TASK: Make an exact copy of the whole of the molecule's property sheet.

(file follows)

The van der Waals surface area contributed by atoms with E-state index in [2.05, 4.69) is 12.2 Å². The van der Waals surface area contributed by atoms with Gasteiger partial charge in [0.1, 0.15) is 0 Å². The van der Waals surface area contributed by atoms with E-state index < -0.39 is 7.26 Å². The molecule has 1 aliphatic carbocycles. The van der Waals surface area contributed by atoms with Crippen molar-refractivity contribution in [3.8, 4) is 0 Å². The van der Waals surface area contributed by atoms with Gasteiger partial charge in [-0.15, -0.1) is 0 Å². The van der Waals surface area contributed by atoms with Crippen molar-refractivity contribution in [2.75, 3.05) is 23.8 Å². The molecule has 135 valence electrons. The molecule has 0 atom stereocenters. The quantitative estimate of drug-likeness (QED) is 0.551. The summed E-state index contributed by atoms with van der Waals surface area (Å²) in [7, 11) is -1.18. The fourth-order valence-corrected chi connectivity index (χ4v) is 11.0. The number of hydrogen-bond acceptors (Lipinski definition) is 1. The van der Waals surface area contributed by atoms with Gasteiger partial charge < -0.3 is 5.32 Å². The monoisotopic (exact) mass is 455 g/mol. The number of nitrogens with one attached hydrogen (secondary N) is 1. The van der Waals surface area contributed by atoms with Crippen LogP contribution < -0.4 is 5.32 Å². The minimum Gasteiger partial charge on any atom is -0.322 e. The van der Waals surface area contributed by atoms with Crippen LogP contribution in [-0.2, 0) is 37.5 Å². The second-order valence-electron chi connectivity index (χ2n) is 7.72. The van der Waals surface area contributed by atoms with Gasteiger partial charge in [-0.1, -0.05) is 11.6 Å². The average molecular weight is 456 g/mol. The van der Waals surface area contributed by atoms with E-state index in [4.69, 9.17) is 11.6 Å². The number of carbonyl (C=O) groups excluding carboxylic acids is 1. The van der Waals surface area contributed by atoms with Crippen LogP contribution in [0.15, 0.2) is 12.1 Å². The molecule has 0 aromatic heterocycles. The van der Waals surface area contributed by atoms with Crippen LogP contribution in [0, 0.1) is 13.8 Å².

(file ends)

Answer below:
The van der Waals surface area contributed by atoms with E-state index in [2.05, 4.69) is 12.2 Å². The van der Waals surface area contributed by atoms with Gasteiger partial charge in [0.1, 0.15) is 0 Å². The van der Waals surface area contributed by atoms with E-state index < -0.39 is 7.26 Å². The molecule has 1 aliphatic carbocycles. The van der Waals surface area contributed by atoms with Crippen molar-refractivity contribution in [3.8, 4) is 0 Å². The van der Waals surface area contributed by atoms with Gasteiger partial charge in [-0.15, -0.1) is 0 Å². The van der Waals surface area contributed by atoms with Crippen molar-refractivity contribution in [2.75, 3.05) is 23.8 Å². The molecule has 135 valence electrons. The molecule has 0 atom stereocenters. The quantitative estimate of drug-likeness (QED) is 0.551. The summed E-state index contributed by atoms with van der Waals surface area (Å²) in [7, 11) is -1.18. The fourth-order valence-corrected chi connectivity index (χ4v) is 11.0. The number of hydrogen-bond acceptors (Lipinski definition) is 1. The van der Waals surface area contributed by atoms with Gasteiger partial charge < -0.3 is 5.32 Å². The monoisotopic (exact) mass is 455 g/mol. The number of nitrogens with one attached hydrogen (secondary N) is 1. The van der Waals surface area contributed by atoms with Crippen LogP contribution < -0.4 is 5.32 Å². The minimum Gasteiger partial charge on any atom is -0.322 e. The van der Waals surface area contributed by atoms with Crippen LogP contribution in [-0.2, 0) is 37.5 Å². The second-order valence-electron chi connectivity index (χ2n) is 7.72. The van der Waals surface area contributed by atoms with Gasteiger partial charge in [-0.1, -0.05) is 11.6 Å². The average molecular weight is 456 g/mol. The van der Waals surface area contributed by atoms with E-state index in [4.69, 9.17) is 11.6 Å². The number of carbonyl (C=O) groups excluding carboxylic acids is 1. The van der Waals surface area contributed by atoms with Crippen LogP contribution in [0.15, 0.2) is 12.1 Å². The molecule has 0 aromatic heterocycles. The van der Waals surface area contributed by atoms with Crippen LogP contribution in [0, 0.1) is 13.8 Å².